The Differences Between Franchise Fee and Total Investment

Often times, when researching or talking about franchising, it is easy to get confused by the definition of a franchise fee and the franchise total investment. It is not uncommon for there to be a misunderstanding between the term “franchise fee” and “total investment”. In general most people get the two terms confused!

Have no fear; help is here to clarify and explore these important terms that every new franchisor (and prospective franchisee) needs to understand. And while we are at it, let’s also talk about the term “royalties”.   

Let’s Open The Dictionary

The Franchise Fee Definition: One of the most well-known terms, it is a one-time fee that someone pays to become part of your franchise system. It is NOT just an arbitrary fee intended to generate profit. The franchise fee is payment, in part, for expenses incurred by the franchisor (you) for furnishing assistance and services to your franchisees. In other words, this is a fee to reimburse you (the franchisor) for your actual costs associated with training and assistance to bring someone into your system and help them open their business.             

For example, the franchise fee pays for the initial training program; a website; all pre-opening supervision and assistance; advertising and marketing materials given to your franchisee to help kick off their business; access to proprietary software; and in some instances a small inventory of start-up supplies. The franchise fee also covers your legal expenses, accounting, background checks and/or other professional fees incurred (learn more about the franchise fee).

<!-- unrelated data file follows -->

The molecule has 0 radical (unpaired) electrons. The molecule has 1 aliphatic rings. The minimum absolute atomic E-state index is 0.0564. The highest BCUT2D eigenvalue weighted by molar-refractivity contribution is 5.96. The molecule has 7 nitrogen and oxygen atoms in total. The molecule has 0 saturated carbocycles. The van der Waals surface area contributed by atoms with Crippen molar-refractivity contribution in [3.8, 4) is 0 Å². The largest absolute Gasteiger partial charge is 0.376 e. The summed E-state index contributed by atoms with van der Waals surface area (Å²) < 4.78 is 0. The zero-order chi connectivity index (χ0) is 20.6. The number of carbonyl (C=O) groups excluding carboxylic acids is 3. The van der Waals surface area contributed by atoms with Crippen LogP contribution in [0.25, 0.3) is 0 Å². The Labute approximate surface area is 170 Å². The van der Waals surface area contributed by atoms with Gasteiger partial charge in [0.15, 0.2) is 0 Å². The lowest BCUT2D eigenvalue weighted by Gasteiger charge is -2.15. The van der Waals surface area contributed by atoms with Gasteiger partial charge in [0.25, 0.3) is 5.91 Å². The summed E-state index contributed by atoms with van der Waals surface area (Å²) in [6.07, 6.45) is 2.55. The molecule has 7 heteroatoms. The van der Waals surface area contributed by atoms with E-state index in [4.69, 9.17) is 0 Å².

Total Investment Definition: It is very important to know that “total investment” is substantially different from the “franchise fee”. The total investment is a dollar amount (often expressed as a range) that a franchisee should expect to spend all together in order to start their business and immediately begin to generate revenue.             

In the Franchise Disclosure Document (FDD) you are required to provide your prospective franchisee applicant with an Estimated Initial Total Investment that a person can expect to spend OR has to spend in order to open for business (see our Frequently Asked Questions to read more about the FDD). This total investment includes the franchise fee along with other categories such as: real estate (how much to lease or purchase property), technology, leasehold improvements, equipment, inventory, supplies, marketing funds for grand opening, insurance costs, staffing, working capital and anything else necessary to open the business. So depending on your type of franchise and its start-up requirements, the total investment can vary greatly between businesses.

Royalties Definition: Another well-known term, royalties come into play after your franchisee has launched their business. A “royalty” is an ongoing fee paid to you for your continuous operational and marketing support and assistance.     

Royalties are typically a percentage of your franchisee’s gross revenues (not profit), a flat fee or both, and continues for the term of the franchise (learn more about royalties). Royalties can be paid weekly, but most commonly are paid monthly. Over time, royalties are where you make your money!

Don’t Fret, We’ve Got It Covered!

At The Franchise Maker we work hand-in-hand with our clients so you fully understand these terms and we work with you to determine all of these details and more based on what is best for your franchise model (read about our strategy when franchising your business). Our clients are involved every step of the way and play an active role in ALL decisions!       

If you are thinking about franchising your business, send us your information or call us directly at 1-877-615-5177 and we will answer any questions!